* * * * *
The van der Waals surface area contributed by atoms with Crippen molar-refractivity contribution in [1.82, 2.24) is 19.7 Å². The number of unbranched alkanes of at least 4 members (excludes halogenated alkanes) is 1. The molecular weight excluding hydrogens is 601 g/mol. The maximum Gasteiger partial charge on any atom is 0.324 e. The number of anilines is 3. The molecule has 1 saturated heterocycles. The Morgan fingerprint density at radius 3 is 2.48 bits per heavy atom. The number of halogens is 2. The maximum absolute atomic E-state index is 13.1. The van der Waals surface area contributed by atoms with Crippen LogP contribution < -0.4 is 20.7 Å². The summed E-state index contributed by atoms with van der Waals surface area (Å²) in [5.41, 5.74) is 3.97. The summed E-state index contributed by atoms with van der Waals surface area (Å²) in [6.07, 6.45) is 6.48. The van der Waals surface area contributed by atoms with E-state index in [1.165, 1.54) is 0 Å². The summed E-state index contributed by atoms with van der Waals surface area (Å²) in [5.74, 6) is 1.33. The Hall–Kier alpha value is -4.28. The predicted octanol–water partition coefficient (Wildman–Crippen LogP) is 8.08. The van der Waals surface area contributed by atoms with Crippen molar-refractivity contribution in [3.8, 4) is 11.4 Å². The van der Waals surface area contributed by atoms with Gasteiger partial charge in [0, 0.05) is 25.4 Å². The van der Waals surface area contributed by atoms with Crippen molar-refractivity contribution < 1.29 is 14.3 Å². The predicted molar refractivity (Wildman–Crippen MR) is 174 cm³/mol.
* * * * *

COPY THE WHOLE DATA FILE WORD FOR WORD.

The van der Waals surface area contributed by atoms with Crippen molar-refractivity contribution in [1.82, 2.24) is 19.7 Å². The number of unbranched alkanes of at least 4 members (excludes halogenated alkanes) is 1. The molecular weight excluding hydrogens is 601 g/mol. The maximum Gasteiger partial charge on any atom is 0.324 e. The number of anilines is 3. The molecule has 1 saturated heterocycles. The Morgan fingerprint density at radius 3 is 2.48 bits per heavy atom. The number of halogens is 2. The maximum absolute atomic E-state index is 13.1. The van der Waals surface area contributed by atoms with Crippen LogP contribution < -0.4 is 20.7 Å². The summed E-state index contributed by atoms with van der Waals surface area (Å²) in [5.41, 5.74) is 3.97. The summed E-state index contributed by atoms with van der Waals surface area (Å²) in [6.07, 6.45) is 6.48. The van der Waals surface area contributed by atoms with E-state index in [1.165, 1.54) is 0 Å². The summed E-state index contributed by atoms with van der Waals surface area (Å²) in [5.74, 6) is 1.33. The Hall–Kier alpha value is -4.28. The predicted octanol–water partition coefficient (Wildman–Crippen LogP) is 8.08. The van der Waals surface area contributed by atoms with Crippen molar-refractivity contribution in [3.8, 4) is 11.4 Å². The van der Waals surface area contributed by atoms with Gasteiger partial charge in [0, 0.05) is 25.4 Å². The van der Waals surface area contributed by atoms with Crippen molar-refractivity contribution < 1.29 is 14.3 Å². The predicted molar refractivity (Wildman–Crippen MR) is 174 cm³/mol.